Local to national – the capacity for increasing the spatial scale of monitoring PDF Print E-mail

 

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Project overview

 

The measurement and assessment of stream ecosystem health is usually undertaken at the local or site scale, while management actions are undertaken at a more regional or catchment scale. Local scale assessments can be reported at the catchment scale by aggregating site based data for a number of sites within a catchment. However, the manner in which this aggregation is undertaken differs for different programs and, depending on the arrangement and position of assessed sites, can provide widely differing overall assessments of catchment health. These sites-based assessments also preclude predicting ecosystem health along the stream network in areas where data are lacking. Recently, a number of studies have used landscape scale spatial data and site based indicator data to model temperature (Isaak et al. 2010), water quality and habitat (Perry & Bond 2009) along stream networks to assess the vulnerability, conservation risk and long-term persistence of a range of freshwater taxa at the regional scale. At an even larger scale, readily available large-scale global datasets have been used to undertake broad based assessments of water security and health – with predictions relevant at the national scale (see Vörösmarty et al. 2010). This project proposal is to convene a workshop with the aim exploring the feasibility of a spatial modelling approach to predict ecosystem health (comprising a number of separate indicators or metrics) along stream networks for entire catchments. This would provide a more robust mechanism for regional stream health reporting and allow reporting at the scale of management and restoration.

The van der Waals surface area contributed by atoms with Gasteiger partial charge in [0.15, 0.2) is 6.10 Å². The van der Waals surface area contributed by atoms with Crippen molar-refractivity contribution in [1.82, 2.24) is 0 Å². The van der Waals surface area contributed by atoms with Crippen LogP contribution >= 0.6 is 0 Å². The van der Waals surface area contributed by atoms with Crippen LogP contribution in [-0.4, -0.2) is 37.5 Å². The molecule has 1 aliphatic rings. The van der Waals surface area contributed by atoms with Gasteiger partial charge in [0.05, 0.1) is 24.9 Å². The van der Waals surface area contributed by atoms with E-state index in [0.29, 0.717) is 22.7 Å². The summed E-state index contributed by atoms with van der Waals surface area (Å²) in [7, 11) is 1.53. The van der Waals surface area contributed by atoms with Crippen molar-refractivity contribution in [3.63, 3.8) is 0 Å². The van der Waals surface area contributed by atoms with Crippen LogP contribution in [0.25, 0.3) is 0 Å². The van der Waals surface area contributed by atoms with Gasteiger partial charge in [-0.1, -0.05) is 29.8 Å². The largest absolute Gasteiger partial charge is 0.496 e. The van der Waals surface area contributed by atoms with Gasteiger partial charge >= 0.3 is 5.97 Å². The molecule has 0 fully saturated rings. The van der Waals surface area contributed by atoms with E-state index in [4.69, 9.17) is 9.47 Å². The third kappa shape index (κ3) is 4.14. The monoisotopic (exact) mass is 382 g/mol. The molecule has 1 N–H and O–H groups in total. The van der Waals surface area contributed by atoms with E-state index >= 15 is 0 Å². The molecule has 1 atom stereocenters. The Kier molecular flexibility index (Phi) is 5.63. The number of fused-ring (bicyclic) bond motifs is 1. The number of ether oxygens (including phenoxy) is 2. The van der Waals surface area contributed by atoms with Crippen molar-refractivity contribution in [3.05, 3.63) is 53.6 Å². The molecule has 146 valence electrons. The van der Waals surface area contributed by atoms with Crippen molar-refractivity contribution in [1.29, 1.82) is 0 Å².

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Seining for fish (photo: Fran Sheldon)

 

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Flinders River (photo: Fran Sheldon)

 

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Murray River (photo: Doug Ward)

 

 

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Products and outcomes

 

Final report

 

Local to National – the capacity for increasing the spatial scale of monitoring

FINAL REPORT available for download [0.7MB]

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Workshop report (8-10 March 2012)